Prague, Czech Republic
With the Old Course at St. Andrews taking center stage at last week’s British Open, scores of golfers around the world are likely daydreaming about making a pilgrimage to the game’s mecca.
But within a decade, perhaps even sooner, the menu of golf destinations in Europe is bound to expand far beyond Scotland, or Ireland, and even today’s trendy locales such as Portugal and Austria.
The future of European golf tourism could lie behind what once was the Iron Curtain.
Golf in Croatia? The Czech Republic? Slovenia? Slovakia?
You better believe it, say a host of golf architects, developers, consultants, tourism executives and government officials – all of whom have been monitoring golf’s growth in Eastern Europe. They all have vested interests, too, but their bullish outlook is based on recent economic trends, the region’s natural resources and the game’s growing global appeal.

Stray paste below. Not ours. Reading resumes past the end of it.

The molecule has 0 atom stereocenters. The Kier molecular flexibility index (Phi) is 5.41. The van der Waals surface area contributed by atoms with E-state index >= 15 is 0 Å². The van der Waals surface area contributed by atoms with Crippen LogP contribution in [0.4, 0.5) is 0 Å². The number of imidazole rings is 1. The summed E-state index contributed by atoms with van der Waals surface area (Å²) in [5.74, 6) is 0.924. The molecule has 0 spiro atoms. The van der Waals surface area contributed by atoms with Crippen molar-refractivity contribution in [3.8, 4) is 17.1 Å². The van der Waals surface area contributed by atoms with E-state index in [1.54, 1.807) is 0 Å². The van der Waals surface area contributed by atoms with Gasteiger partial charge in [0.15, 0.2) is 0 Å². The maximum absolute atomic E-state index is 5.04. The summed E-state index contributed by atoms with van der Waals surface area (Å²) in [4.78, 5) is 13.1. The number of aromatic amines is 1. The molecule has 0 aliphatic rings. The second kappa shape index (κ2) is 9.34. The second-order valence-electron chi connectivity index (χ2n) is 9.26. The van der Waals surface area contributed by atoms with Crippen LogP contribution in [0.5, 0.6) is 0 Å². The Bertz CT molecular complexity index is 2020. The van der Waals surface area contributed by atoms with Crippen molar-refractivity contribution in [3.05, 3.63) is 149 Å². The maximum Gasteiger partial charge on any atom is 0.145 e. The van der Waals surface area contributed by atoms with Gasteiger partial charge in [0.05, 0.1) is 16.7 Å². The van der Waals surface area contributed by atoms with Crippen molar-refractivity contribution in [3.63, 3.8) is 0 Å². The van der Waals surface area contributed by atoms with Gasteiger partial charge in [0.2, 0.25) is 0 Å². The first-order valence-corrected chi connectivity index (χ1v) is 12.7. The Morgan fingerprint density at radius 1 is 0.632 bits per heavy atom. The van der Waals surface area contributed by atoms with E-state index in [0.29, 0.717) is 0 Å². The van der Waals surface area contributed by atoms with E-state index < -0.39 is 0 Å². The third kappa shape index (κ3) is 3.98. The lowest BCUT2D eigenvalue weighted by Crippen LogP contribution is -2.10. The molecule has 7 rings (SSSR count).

Eager to dispose the vestiges of Communist rule, Eastern European nations are intent on improving their fortune. And they’re counting on tourism – including golf to varying degrees – as a major engine to drive their economies.
Though few countries in the region, if any, have crafted a so-called master plan for golf, they’re taking steps to incubate the game. Governments are offering grants to subsidize golf resort construction. Municipalities are changing zoning laws to facilitate course development. And many tourism officials are beginning to collaborate to promote golf within broader visitor campaigns. Such activity, not surprisingly, also is attracting developers and investors in search of golf’s next hot spot.
These factors, combined with the sport’s grass-roots growth, lead to a significant forecast: Eastern Europe’s registered population of golfers is 26,000 and is expected to increase fivefold to 134,000 by 2013, according to a recent report by consulting giant KPMG. More important from a tourism perspective, the number of courses in the region is expected to triple to roughly 320 within the next decade.